NC Ag Commissioner on Hurricane Preparedness on the Farm

Its time for hurricane season to start once again.

“It begins Saturday and goes through November. This is a year when researchers at NC State are predicting above average hurricanes with up to 17 named storms forming in the Atlantic, and 7-10 cold become hurricanes.

Last year we had an easy year, but 2011 and hurricane Irene was a problem and we always need to be prepared. Farmers need to do some things to get their property secured for the season. I want to encourage farmers to review disaster plans. Planning right now can reduce the damage later on. We need to make plans for families, workers, equipment and the buildings and have back up plans for electricity and drinkable water.

Livestock, especially hogs and poultry are very susceptible to damage and they really need to have a good plan in place. We have to address the power needs that we have at these facilities and the on site feeding capabilities. We may need to relocate animals from low lying areas.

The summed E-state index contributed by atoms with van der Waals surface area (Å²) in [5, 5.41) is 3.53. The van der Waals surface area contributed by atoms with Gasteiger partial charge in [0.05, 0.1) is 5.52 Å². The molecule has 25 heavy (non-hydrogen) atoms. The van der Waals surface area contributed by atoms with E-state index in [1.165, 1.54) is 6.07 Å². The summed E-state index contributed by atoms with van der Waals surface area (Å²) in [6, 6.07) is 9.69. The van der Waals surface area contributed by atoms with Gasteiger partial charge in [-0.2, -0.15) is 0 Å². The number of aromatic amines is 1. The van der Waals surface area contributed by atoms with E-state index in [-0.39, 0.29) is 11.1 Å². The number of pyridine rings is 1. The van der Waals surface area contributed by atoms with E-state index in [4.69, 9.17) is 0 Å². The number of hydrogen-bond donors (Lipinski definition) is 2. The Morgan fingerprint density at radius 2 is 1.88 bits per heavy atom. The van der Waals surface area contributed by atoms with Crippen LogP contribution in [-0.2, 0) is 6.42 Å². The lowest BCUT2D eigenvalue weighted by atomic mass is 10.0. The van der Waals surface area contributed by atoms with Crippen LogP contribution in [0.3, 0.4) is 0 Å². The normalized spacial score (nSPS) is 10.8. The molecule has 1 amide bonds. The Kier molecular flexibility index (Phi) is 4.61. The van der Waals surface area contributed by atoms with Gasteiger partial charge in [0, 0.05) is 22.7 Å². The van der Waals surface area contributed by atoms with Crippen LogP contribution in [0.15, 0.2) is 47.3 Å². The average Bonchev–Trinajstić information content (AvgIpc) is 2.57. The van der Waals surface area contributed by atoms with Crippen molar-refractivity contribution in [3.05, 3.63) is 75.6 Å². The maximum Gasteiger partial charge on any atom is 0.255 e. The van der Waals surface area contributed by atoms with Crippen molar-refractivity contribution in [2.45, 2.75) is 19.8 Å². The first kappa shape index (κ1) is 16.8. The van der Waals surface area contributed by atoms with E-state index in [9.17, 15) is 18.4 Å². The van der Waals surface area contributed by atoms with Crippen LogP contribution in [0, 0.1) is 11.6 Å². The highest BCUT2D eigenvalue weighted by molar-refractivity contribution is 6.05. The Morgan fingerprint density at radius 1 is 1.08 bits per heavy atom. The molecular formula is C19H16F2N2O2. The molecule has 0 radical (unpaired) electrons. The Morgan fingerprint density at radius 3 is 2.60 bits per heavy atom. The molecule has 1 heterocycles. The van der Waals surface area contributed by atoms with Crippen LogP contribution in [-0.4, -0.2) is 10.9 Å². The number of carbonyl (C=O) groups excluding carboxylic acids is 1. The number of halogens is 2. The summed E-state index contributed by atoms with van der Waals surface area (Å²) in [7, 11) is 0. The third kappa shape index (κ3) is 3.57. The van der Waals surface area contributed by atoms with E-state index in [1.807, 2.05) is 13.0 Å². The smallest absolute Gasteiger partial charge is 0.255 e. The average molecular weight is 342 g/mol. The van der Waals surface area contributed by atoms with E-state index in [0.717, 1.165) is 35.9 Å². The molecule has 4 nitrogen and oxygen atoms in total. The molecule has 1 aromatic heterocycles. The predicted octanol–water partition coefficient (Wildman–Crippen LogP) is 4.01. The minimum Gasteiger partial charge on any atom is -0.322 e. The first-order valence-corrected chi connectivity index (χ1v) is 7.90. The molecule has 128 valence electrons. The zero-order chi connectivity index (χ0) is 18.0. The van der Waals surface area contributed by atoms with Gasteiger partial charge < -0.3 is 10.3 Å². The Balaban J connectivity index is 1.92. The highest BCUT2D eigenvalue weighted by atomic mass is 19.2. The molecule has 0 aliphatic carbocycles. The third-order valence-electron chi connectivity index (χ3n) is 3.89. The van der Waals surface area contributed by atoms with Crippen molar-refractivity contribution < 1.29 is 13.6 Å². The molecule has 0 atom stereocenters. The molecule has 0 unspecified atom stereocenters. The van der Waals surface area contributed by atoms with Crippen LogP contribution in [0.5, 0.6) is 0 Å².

We are encouraging people to use an ear tag or some other identifier so the animals can be returned. The best prevention is to start now. Simple things like making sure you have a transfer switch on the generator. There are many things that are easy to do if you prepare now.

Our department created agricultural response team that can provide certain types of assistance to farmers after storms and we recently had a drill so they will be ready if a storm strikes. If we can just get a little bit of help to these farmers in the first hours after the storm we can see good results.” is dedicated to serving the agricultural industry in the Carolinas and Virginia with the latest ag news, exclusive regional weather station readings, and key crop market information. The website is a companion of the Southern Farm Network, provider of daily agricultural radio programming to the Carolinas since 1974. presents radio programs, interviews and news relevant to crop and livestock production and research throughout the mid-Atlantic agricultural community.